carbon ---> 92.3 g
hydrogen ---> 7.7 g

carbon ---> 92.3 g / 12.011 g/mol = 7.6846 mol
hydrogen ---> 7.7 g / 1.008 g/mol = 7.6389 mol

Within reasonable error, this is a 1:1 molar ratio. The empirical formula is CH.

2) Use the Ideal Gas Law to get moles of the gas present:

PV = nRT

(1.00 atm) (0.0010 L) = (n) (0.08206 L atm / mol K) (273 K)

n = 0.000044638 mol

Comment: I changed 1.0 mL to 0.0010 L

3) Use the mass part of the density to get the molar mass:

0.00465 g / 0.000044638 mol = 101.7 g/mol

4) Determine the molecular formula:

104.2 / 13.019 = 8

The molecular formula is C8H8

Example #9: A compound has the empirical formula CHCl. A 256-mL flask, at 100 °C and 0.967 atm, contains 0.800 g of the gaseous compound. Calculate the molar mass of this compound, and determine its molecular formula.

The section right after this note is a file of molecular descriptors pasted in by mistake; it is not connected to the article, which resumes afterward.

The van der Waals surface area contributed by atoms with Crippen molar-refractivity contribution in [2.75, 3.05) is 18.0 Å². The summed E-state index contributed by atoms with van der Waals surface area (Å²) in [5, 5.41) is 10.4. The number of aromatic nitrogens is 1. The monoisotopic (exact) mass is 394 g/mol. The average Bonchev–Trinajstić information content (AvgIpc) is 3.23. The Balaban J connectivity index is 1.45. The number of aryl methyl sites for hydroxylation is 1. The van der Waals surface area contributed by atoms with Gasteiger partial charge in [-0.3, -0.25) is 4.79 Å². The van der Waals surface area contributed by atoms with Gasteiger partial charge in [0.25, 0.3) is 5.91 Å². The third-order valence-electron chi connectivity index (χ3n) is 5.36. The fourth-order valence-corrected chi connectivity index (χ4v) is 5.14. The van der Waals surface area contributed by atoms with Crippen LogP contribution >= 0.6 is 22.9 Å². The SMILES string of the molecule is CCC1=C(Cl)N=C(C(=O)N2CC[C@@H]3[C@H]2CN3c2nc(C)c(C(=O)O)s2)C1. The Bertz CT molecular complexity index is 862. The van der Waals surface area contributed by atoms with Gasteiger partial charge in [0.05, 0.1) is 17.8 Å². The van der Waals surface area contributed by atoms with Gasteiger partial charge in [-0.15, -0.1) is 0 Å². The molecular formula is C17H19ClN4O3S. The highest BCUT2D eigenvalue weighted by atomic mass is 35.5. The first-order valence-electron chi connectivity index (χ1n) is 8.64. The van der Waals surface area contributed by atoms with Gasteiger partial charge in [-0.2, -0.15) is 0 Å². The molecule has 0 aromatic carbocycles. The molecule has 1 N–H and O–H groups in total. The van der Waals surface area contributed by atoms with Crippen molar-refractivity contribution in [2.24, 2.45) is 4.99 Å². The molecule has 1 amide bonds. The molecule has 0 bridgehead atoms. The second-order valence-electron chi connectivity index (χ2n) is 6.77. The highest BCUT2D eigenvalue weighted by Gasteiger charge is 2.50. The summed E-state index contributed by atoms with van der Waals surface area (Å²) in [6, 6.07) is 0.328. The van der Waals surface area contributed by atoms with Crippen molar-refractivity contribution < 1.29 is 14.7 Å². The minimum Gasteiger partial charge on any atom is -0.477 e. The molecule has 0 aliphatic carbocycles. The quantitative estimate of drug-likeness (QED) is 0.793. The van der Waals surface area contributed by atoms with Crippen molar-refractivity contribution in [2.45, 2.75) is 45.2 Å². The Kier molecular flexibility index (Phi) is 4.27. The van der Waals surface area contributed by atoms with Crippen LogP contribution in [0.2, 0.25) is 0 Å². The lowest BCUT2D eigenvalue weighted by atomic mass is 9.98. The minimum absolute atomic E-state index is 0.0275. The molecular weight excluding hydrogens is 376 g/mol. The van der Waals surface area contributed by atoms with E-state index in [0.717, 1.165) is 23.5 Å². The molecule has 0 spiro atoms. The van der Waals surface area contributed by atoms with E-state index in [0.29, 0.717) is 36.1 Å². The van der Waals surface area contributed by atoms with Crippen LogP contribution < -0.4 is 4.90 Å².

Solution:

1) I will use the Ideal Gas Law, but I'm going to modify it first. P, V, n, R, and T have their usual meanings while m stands for mass in grams and MM stands for the molar mass (which is what I will solve for). We start with these equations:

PV = nRT and n = m / MM

PV = (m / MM) RT

(MM) PV = mRT

MM = mRT / PV

MM = [(0.800 g) (0.08206 L atm / mol K) (373 K)] / [(0.967 atm) (0.256 L)]

MM = 98.92 g/mol

2) Determine the molecular formula:

The weight of CHCl is 48.472.

98.92/ 48.472 = 2

The molecular formula is C2H2Cl2